According to Woodward’s account—as the Examiner noted—Trump made his “getting clipped” comment after being fed lies about the cost of transgender surgery.
He was then given several options to handle the issue of openly transgender military service, which had become a flash point for social conservatives in the House of Representatives.
Only one of those options was a total ban on transgender military service. That was the one he chose, taking Pentagon officials and military leaders by complete surprise.
All along, the myth about President Trump’s views on LGBT issues is that he’s not all that prejudiced himself—he held up that rainbow flag, after all (albeit upside down)—but that he has made a devil’s bargain with social conservatives in his administration who are hell-bent on rolling back civil rights.
Of course, looking at Trump’s actual history with the LGBT community would not bear that out: He once complained about people not being able to “express their own thoughts” about openly gay NFL draftee Michael Sam kissing his boyfriend. He has, of course, repeatedly attacked Rosie O’Donnell and once threatened to have a friend “pick up her girlfriend,” as The Daily Beast noted in 2016.
Perhaps most relevant for his later attacks on transgender rights, Trump also made the following bizarre remark to Barbara Walters in 2012 about transgender Miss Universe Canada contestant Jenna Talackova after deciding to allow her to compete: “I looked at her name—and somebody brought this up to me—‘Jenna Tal-’. Those are the first letters of her name. And it’s ‘genital.’ And I’m saying to myself, ‘Hmm… that’s strange. Could there be an ulterior motive?”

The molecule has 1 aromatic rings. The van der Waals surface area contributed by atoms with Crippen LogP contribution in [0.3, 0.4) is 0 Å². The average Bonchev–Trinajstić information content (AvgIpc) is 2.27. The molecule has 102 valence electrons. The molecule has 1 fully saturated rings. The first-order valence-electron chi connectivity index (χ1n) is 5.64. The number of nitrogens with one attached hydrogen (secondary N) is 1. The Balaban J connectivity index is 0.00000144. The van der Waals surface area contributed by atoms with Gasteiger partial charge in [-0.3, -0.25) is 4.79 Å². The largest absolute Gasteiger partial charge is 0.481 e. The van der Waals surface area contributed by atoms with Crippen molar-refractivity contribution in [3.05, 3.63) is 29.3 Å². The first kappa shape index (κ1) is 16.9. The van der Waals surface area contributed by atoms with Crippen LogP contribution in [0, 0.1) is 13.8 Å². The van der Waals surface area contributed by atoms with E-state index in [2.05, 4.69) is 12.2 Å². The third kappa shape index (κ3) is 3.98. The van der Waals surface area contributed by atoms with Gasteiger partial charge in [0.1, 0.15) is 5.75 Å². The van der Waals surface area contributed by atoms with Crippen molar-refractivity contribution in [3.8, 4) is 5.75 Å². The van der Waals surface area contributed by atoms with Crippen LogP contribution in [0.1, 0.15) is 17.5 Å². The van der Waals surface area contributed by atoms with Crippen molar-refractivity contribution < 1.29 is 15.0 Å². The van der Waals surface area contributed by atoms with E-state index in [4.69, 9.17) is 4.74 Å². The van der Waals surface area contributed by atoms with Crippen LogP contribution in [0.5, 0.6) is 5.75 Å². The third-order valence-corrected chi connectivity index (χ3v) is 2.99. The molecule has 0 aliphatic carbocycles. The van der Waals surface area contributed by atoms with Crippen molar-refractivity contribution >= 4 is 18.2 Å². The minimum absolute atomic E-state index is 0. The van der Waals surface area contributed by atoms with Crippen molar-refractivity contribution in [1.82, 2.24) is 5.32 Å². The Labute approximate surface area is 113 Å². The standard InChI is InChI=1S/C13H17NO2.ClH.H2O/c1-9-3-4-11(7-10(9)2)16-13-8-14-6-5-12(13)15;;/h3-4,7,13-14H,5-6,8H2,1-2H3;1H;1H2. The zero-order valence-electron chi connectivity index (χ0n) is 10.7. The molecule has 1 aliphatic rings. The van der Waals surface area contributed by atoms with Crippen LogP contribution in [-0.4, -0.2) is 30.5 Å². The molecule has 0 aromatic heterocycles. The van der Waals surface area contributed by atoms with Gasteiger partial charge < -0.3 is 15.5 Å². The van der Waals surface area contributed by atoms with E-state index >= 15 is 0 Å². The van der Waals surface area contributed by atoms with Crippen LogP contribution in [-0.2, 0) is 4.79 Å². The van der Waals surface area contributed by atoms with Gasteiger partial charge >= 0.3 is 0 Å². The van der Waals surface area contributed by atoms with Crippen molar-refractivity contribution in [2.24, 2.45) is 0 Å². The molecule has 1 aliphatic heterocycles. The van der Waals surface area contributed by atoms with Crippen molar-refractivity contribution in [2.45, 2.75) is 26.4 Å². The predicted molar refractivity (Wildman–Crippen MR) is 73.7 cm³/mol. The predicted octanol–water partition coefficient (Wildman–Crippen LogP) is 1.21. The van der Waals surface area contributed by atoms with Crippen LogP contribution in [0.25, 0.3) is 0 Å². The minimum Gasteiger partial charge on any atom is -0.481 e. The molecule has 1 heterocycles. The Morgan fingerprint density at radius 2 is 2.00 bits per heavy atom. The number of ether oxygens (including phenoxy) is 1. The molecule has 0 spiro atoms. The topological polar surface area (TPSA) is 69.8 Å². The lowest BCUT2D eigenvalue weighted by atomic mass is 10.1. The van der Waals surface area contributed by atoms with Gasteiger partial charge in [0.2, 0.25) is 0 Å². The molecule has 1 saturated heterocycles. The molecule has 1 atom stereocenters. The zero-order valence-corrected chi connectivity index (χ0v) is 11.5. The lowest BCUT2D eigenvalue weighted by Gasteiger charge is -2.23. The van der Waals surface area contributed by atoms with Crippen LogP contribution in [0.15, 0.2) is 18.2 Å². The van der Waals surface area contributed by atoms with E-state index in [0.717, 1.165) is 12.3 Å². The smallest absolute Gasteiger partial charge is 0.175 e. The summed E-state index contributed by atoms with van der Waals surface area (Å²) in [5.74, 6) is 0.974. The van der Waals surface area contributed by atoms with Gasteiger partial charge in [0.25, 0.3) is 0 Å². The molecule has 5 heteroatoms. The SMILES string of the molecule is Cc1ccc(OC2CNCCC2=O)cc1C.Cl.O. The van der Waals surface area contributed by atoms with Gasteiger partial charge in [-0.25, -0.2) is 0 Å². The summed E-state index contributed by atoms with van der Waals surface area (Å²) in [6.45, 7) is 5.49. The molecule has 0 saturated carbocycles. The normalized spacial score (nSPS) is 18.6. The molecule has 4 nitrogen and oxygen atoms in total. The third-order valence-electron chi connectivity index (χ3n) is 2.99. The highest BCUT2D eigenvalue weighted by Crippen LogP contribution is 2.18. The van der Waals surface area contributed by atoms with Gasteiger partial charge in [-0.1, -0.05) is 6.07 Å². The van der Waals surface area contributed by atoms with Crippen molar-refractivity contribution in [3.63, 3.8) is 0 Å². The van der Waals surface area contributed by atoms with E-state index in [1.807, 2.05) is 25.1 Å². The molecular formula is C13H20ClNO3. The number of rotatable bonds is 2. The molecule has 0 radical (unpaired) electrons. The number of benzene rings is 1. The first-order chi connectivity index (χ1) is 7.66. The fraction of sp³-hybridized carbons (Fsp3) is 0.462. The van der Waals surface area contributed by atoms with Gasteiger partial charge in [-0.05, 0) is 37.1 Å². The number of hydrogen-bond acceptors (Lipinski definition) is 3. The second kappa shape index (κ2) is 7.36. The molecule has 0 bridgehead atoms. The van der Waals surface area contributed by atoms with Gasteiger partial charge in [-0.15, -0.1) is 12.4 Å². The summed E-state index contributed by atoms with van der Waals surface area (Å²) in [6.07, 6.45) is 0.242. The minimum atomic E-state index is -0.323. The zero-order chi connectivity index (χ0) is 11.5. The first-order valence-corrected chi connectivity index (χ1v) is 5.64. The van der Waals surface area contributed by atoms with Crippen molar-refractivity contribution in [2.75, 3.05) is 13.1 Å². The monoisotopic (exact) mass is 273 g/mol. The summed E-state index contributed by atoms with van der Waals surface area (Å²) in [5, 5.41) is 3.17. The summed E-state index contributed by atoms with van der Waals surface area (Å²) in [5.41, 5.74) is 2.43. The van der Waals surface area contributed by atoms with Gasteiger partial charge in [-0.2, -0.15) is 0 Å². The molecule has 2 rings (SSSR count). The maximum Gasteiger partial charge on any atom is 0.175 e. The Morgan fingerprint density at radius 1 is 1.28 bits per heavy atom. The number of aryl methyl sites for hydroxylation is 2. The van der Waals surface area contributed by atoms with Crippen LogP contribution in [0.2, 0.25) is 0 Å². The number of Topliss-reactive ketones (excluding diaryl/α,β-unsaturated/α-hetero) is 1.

It’s unclear what, exactly, Trump meant by that comment, but it seems clear that his approach to transgender issues has long been misguided, impulsive, and ill-informed.
Six years ago, Trump was on national television making a weird, convoluted joke about a transgender woman’s genitalia.
One year ago, he was in the White House, reportedly referring to a potentially life-saving procedure as “getting clipped” before making a decision affecting the livelihoods of thousands of transgender Americans.
The “getting clipped” detail, like so many in Woodward’s book, doesn’t reveal anything fundamentally new about the president.
It is at once absolutely abhorrent and completely unsurprising that the president who has done more to attack transgender people than any other in history would say something so stupidly cruel. But for the record, President Trump, I didn’t get "clipped."